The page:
When I was in Washington, D.C. at the recent Childhood Trauma Hearing by the House Oversight and Reform Committee several House Representatives suggested that we should be turning to churches to help trauma-impacted individuals. There were some professionals on the panel that talked about that bridge in their communities. They cited some very good examples of how churches have helped children and families with some of their practical needs.
There were some other ideas that were suggested that churches might consider taking on a child who had been trauma-impacted and care for them and their family. In churches today there are so many caring congregants who have provided food, money, advice and support for the poor and those who have faced life adversities.
I am therefore an advocate for churches and faith-based communities to be involved in the trauma-informed movement. However, this work is difficult, complex and sometimes very confounding. One commonly conceived misnomer is that church congregants are healthy in their own lives. However, we know that whether we are talking about addictions, abuse, neglect, violence or any other related issues they are present in the lives of those who attend our churches. They may have been living with these issues for years and often are embarrassed or feeling the stigma of these problems and hide them from their pastors or other congregants. I have been active in several churches and found that there are individuals who have had long-standing trauma histories and dysfunction just like I find in other segments of our community. If our own church members are unwilling to admit that there are significant issues in their family, then it will be extremely difficult for them to deal effectively with these issues.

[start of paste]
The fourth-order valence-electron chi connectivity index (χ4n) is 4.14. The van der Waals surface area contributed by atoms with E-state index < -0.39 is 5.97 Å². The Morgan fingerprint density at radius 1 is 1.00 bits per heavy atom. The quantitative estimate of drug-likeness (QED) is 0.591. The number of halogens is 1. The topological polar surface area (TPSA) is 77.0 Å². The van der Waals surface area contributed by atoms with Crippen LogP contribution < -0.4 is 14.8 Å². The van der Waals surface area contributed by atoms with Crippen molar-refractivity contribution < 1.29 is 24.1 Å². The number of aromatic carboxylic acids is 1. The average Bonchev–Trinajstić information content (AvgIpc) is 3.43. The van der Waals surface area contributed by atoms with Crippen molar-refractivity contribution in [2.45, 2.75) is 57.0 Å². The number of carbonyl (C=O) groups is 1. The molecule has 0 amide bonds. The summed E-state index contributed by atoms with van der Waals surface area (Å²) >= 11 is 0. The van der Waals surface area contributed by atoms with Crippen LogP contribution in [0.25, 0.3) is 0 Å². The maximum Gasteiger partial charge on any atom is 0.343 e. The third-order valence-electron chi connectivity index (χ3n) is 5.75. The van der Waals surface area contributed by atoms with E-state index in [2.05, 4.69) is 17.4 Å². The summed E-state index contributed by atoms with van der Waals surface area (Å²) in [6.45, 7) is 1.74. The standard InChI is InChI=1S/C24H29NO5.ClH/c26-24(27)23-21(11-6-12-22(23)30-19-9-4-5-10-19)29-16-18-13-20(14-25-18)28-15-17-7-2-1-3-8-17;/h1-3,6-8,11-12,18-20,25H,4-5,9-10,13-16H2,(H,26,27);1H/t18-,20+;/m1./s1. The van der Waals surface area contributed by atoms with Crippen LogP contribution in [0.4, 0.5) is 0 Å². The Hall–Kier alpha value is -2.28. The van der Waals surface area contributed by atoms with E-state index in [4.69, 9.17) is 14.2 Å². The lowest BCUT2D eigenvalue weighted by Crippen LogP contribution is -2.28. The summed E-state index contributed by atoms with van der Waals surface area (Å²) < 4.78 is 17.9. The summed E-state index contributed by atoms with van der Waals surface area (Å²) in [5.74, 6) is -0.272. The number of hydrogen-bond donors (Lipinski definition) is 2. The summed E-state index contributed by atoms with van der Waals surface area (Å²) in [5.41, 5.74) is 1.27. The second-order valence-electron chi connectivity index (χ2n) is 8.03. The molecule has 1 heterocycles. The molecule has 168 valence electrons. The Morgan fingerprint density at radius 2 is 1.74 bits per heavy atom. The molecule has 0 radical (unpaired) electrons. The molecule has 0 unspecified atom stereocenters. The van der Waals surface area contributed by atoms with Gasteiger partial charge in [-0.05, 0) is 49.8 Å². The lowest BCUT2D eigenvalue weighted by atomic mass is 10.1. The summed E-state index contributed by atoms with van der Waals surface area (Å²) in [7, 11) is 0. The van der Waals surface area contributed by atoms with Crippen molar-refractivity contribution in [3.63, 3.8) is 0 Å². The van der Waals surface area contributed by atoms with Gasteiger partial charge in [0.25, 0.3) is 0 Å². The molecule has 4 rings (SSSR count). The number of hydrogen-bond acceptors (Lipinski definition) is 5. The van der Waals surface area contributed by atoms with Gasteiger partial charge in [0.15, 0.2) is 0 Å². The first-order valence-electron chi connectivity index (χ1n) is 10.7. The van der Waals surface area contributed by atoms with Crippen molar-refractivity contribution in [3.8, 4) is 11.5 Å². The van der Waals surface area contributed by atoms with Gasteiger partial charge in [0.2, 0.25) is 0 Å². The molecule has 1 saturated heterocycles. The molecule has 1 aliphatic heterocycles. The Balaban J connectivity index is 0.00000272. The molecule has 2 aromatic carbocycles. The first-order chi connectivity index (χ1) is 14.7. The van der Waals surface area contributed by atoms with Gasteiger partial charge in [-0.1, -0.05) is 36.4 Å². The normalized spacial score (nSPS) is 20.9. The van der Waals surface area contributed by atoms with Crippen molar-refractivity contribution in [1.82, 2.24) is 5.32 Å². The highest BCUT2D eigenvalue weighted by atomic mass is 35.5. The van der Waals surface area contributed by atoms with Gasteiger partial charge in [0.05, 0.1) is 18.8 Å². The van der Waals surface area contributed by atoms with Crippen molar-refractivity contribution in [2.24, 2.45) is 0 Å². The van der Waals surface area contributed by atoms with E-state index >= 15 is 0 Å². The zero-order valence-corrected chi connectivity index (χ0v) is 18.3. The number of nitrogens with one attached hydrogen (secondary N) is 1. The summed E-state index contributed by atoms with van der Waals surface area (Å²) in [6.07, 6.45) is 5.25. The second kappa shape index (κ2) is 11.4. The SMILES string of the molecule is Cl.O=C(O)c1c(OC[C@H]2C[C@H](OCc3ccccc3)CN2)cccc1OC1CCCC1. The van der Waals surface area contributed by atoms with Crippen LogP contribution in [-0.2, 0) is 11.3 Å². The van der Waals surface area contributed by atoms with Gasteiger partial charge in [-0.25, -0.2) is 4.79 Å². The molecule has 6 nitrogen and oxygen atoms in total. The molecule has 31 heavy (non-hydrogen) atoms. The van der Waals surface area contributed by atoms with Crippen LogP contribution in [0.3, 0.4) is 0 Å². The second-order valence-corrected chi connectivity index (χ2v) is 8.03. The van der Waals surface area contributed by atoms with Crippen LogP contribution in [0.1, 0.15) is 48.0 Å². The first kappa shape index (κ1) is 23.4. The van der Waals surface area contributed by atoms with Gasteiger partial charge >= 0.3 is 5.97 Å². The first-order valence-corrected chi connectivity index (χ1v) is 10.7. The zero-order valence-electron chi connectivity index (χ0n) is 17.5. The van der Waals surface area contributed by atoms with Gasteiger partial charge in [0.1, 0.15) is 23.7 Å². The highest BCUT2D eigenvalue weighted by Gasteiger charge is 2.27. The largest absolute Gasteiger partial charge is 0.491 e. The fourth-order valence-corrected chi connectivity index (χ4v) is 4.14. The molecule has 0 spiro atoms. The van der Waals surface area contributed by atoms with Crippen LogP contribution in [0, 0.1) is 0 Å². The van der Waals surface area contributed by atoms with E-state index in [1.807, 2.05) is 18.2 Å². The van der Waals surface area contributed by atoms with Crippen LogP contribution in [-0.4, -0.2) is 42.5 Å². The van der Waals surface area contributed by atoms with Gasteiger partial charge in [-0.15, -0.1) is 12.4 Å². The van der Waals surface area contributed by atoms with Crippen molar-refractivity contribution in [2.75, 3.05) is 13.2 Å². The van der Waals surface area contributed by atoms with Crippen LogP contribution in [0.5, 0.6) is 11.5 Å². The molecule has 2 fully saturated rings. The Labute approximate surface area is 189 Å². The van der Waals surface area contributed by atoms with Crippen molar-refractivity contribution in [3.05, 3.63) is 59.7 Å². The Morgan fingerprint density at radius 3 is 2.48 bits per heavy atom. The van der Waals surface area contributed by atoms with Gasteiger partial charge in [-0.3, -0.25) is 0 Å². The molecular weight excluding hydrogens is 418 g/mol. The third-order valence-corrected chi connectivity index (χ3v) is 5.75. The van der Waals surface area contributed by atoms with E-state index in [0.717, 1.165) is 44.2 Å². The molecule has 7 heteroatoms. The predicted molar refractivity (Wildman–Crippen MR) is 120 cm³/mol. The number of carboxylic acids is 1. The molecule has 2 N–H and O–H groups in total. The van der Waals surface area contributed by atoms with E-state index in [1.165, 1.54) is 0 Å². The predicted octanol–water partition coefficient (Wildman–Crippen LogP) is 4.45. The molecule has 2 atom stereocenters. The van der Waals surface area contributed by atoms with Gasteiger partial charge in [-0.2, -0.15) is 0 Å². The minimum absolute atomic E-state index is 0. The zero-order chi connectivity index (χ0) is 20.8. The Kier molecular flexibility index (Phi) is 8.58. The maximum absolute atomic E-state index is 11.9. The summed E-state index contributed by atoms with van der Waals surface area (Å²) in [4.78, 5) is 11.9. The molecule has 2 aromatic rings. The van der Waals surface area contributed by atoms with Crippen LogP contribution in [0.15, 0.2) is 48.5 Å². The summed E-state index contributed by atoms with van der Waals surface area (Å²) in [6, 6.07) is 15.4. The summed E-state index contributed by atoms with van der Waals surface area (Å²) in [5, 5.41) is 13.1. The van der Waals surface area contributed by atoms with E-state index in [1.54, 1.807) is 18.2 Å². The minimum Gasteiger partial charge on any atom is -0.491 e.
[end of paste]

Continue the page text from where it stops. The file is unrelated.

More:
Another point regarding churches becoming involved in trauma care is a deeper understanding of what trauma truly is and how it effects all of us. I believe that churches largely want to love their neighbor well. However loving someone who is hypervigilant, drug addicted, bipolar, sexually abused, dissociated and who may have high ACES scores is not easy. The process is long-suffering, tedious, volatile and may not achieve some of the desired outcomes. It is rather perplexing to understand that someone’s neuroscience has been altered so severely and that they may not be processing cognitively in the way you believe they should. At that point it is easy to judge them. That has the possibility of sending them into an emotional tailspin that would be unsafe for them.
This kind of persevering love and ministry can be draining and traumatizing to the caregivers. However, I believe that with proper perspectives, adequate training of staff and congregants and a level of self-care, churches can have a huge impact in the lives of trauma-impacted individuals. It can be a true reflection of God’s love for us and ours for each other. If we are aware, knowledgeable and intentional in how we approach trauma-impacted children and families, our ministry and support can bless and bring hope to those in our care who have a trauma history.